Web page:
: Although there are no effective pharmacotherapies for cocaine dependence, studies with two adrenergic blockers showed promising findings. In a human laboratory study, carvedilol, a combined alpha- and beta-adrenergic blocker, attenuated cocaine-induced heart rate and blood pressure increases and reduced cocaine self-administration behavior. Further, in an open label outpatient study, carvedilol was well-tolerated and reduced cocaine use. Consistent with these findings, clinical trials using propranolol, a beta-adrenergic blocker, showed promising results for the treatment of cocaine dependence, especially in those who report severe cocaine withdrawal symptoms. These findings, together with preclinical and clinical studies linking cocaine withdrawal with increased adrenergic activity, provide a strong scientific rationale for pursuing adrenergic blockers as potential treatments for cocaine addiction. In this study, we will test the efficacy of carvedilol, as a treatment for cocaine dependence in a randomized 14-week clinical trial. We chose carvedilol over other adrenergic blockers due to its favorable safety profile, once-daily dosing schedule, and promising preliminary finding for its efficacy in cocaine addiction. A total of 120 opioid and cocaine dependent subjects, stabilized on buprenorphine, will be randomly assigned to 25 or 50 mg/day carvedilol or placebo. To determine if the efficacy of carvedilol is moderated by withdrawal severity, the 3 treatment groups will be matched for the severity of cocaine withdrawal measured with the Cocaine Selective Severity Assessment (CSSA). The main outcome measure will be cocaine urine results, which will be obtained 3 times per week during the study. We hypothesize that carvedilol will be more effective than placebo in reducing cocaine use. We also hypothesize that the efficacy of carvedilol will be moderated by the severity of cocaine use, such that high baseline withdrawal severity will predict better treatment response. This proposal, by testing the efficacy of carvedilol and investigating the influence of withdrawal severity on carvedilol's efficacy, may result in development of more effective treatments for cocaine addiction. ? ? ?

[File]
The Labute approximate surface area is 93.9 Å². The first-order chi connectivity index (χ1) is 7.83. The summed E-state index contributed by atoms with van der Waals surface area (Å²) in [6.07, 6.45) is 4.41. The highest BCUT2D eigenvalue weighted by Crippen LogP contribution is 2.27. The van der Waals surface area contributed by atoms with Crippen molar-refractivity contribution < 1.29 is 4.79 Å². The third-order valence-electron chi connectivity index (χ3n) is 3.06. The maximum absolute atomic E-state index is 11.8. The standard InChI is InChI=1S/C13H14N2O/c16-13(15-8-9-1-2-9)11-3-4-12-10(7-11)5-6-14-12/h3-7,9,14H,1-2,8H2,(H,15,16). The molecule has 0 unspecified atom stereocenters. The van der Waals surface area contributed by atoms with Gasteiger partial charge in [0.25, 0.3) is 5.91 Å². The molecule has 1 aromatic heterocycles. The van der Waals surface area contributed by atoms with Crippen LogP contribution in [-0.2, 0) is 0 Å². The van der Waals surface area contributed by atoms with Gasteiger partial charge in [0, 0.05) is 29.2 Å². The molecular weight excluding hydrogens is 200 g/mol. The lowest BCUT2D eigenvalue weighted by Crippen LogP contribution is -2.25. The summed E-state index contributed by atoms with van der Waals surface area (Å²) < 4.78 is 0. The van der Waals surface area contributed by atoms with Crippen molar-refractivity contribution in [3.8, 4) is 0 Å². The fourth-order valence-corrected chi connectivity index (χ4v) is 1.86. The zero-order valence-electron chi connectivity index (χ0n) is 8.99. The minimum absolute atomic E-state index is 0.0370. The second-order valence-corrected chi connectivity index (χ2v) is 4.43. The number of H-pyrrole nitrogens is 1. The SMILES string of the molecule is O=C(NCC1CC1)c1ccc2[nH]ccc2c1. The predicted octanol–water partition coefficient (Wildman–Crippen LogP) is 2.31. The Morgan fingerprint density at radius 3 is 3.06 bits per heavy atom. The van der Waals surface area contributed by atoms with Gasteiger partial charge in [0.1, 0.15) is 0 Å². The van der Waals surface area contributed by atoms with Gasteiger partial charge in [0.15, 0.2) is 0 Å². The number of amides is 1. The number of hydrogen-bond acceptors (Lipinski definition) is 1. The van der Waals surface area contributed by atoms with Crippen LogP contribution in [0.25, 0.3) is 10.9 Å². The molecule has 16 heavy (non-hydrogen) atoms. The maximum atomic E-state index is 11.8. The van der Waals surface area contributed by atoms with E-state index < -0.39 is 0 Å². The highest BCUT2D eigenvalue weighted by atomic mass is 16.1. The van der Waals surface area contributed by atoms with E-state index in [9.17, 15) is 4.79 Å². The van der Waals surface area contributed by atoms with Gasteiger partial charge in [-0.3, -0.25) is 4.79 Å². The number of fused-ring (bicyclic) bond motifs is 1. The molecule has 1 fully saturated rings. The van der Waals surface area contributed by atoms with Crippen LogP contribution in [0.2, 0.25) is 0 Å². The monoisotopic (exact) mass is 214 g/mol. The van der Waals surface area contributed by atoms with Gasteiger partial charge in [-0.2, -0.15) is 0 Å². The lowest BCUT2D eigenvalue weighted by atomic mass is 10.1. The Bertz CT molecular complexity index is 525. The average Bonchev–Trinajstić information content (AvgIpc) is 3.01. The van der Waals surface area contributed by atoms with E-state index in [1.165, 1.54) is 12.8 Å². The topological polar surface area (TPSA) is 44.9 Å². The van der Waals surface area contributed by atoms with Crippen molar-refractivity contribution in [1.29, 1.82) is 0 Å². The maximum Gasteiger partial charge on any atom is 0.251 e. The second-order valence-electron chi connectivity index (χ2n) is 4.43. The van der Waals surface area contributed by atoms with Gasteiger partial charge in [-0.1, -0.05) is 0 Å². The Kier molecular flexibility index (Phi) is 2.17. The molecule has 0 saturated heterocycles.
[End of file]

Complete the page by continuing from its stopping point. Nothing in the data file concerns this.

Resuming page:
National Institute of Health (NIH)
National Institute on Drug Abuse (NIDA)
Research Project (R01)
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Human Development Research Subcommittee (NIDA)
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Montoya, Ivan
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Yale University
Schools of Medicine
New Haven
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Sofuoglu, Mehmet; Poling, James; Babuscio, Theresa et al. (2017) Carvedilol does not reduce cocaine use in methadone-maintained cocaine users. J Subst Abuse Treat 73:63-69
Potenza, Marc N; Sofuoglu, Mehmet; Carroll, Kathleen M et al. (2011) Neuroscience of behavioral and pharmacological treatments for addictions. Neuron 69:695-712
Sofuoglu, Mehmet; Mooney, Marc (2009) Cholinergic functioning in stimulant addiction: implications for medications development. CNS Drugs 23:939-52